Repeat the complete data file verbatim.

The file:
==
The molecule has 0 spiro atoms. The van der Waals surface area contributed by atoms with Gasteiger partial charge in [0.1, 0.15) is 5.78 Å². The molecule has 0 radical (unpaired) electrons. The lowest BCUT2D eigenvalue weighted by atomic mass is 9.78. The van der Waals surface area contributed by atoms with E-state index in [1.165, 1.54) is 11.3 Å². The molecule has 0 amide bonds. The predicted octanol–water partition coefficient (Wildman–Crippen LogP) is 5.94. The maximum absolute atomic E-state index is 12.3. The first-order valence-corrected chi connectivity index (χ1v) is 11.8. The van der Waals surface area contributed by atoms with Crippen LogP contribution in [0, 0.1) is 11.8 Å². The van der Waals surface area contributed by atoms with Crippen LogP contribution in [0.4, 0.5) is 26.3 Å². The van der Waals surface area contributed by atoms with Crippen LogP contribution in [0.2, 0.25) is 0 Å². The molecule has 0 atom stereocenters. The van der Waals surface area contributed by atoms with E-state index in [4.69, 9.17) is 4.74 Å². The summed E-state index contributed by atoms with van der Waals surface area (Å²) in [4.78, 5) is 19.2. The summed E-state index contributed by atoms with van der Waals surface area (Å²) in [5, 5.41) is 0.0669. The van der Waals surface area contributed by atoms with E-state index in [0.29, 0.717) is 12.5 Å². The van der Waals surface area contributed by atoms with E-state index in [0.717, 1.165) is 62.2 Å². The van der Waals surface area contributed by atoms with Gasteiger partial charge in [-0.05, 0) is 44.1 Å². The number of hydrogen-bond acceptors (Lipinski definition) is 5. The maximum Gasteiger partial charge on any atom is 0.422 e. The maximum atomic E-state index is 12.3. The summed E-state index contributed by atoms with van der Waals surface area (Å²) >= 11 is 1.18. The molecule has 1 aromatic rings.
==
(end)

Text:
The molecule has 0 spiro atoms. The van der Waals surface area contributed by atoms with Gasteiger partial charge in [0.1, 0.15) is 5.78 Å². The molecule has 0 radical (unpaired) electrons. The lowest BCUT2D eigenvalue weighted by atomic mass is 9.78. The van der Waals surface area contributed by atoms with E-state index in [1.165, 1.54) is 11.3 Å². The molecule has 0 amide bonds. The predicted octanol–water partition coefficient (Wildman–Crippen LogP) is 5.94. The maximum absolute atomic E-state index is 12.3. The first-order valence-corrected chi connectivity index (χ1v) is 11.8. The van der Waals surface area contributed by atoms with Crippen LogP contribution in [0, 0.1) is 11.8 Å². The van der Waals surface area contributed by atoms with Crippen LogP contribution in [0.4, 0.5) is 26.3 Å². The van der Waals surface area contributed by atoms with Crippen LogP contribution in [0.2, 0.25) is 0 Å². The molecule has 0 atom stereocenters. The van der Waals surface area contributed by atoms with E-state index in [4.69, 9.17) is 4.74 Å². The summed E-state index contributed by atoms with van der Waals surface area (Å²) in [4.78, 5) is 19.2. The summed E-state index contributed by atoms with van der Waals surface area (Å²) in [5, 5.41) is 0.0669. The van der Waals surface area contributed by atoms with E-state index in [0.29, 0.717) is 12.5 Å². The van der Waals surface area contributed by atoms with E-state index in [0.717, 1.165) is 62.2 Å². The van der Waals surface area contributed by atoms with Gasteiger partial charge in [-0.05, 0) is 44.1 Å². The number of hydrogen-bond acceptors (Lipinski definition) is 5. The maximum Gasteiger partial charge on any atom is 0.422 e. The maximum atomic E-state index is 12.3. The summed E-state index contributed by atoms with van der Waals surface area (Å²) >= 11 is 1.18. The molecule has 1 aromatic rings.